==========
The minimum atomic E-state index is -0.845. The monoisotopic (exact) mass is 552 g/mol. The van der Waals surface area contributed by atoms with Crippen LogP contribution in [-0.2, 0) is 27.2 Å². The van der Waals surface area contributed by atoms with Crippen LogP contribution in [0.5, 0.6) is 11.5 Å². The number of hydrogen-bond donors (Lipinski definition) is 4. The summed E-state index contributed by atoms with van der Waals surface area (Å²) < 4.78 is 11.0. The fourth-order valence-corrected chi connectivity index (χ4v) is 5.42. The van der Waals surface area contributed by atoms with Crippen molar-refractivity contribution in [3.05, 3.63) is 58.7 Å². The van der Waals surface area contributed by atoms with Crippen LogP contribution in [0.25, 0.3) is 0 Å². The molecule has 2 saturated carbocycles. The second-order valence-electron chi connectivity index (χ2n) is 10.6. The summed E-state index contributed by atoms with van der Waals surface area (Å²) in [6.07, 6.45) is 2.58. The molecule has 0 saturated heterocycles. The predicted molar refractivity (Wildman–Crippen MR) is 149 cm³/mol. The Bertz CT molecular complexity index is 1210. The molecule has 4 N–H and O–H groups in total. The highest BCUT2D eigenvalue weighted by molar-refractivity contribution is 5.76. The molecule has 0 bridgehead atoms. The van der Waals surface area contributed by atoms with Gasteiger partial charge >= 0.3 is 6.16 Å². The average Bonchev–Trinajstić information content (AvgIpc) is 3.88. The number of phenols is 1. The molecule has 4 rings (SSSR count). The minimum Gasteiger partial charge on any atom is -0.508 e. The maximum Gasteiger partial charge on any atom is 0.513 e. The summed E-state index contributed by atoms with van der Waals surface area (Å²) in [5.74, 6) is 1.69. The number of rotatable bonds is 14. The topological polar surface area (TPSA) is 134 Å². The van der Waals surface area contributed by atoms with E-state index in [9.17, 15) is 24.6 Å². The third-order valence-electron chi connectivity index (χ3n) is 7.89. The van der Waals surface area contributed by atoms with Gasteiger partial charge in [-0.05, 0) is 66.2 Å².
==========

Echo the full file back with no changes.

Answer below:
The minimum atomic E-state index is -0.845. The monoisotopic (exact) mass is 552 g/mol. The van der Waals surface area contributed by atoms with Crippen LogP contribution in [-0.2, 0) is 27.2 Å². The van der Waals surface area contributed by atoms with Crippen LogP contribution in [0.5, 0.6) is 11.5 Å². The number of hydrogen-bond donors (Lipinski definition) is 4. The summed E-state index contributed by atoms with van der Waals surface area (Å²) < 4.78 is 11.0. The fourth-order valence-corrected chi connectivity index (χ4v) is 5.42. The van der Waals surface area contributed by atoms with Crippen molar-refractivity contribution in [3.05, 3.63) is 58.7 Å². The van der Waals surface area contributed by atoms with Crippen LogP contribution in [0.25, 0.3) is 0 Å². The molecule has 2 saturated carbocycles. The second-order valence-electron chi connectivity index (χ2n) is 10.6. The summed E-state index contributed by atoms with van der Waals surface area (Å²) in [6.07, 6.45) is 2.58. The molecule has 0 saturated heterocycles. The predicted molar refractivity (Wildman–Crippen MR) is 149 cm³/mol. The Bertz CT molecular complexity index is 1210. The molecule has 4 N–H and O–H groups in total. The highest BCUT2D eigenvalue weighted by molar-refractivity contribution is 5.76. The molecule has 0 bridgehead atoms. The van der Waals surface area contributed by atoms with Gasteiger partial charge >= 0.3 is 6.16 Å². The average Bonchev–Trinajstić information content (AvgIpc) is 3.88. The number of phenols is 1. The molecule has 4 rings (SSSR count). The minimum Gasteiger partial charge on any atom is -0.508 e. The maximum Gasteiger partial charge on any atom is 0.513 e. The summed E-state index contributed by atoms with van der Waals surface area (Å²) in [5.74, 6) is 1.69. The number of rotatable bonds is 14. The topological polar surface area (TPSA) is 134 Å². The van der Waals surface area contributed by atoms with E-state index in [9.17, 15) is 24.6 Å². The third-order valence-electron chi connectivity index (χ3n) is 7.89. The van der Waals surface area contributed by atoms with Gasteiger partial charge in [-0.05, 0) is 66.2 Å².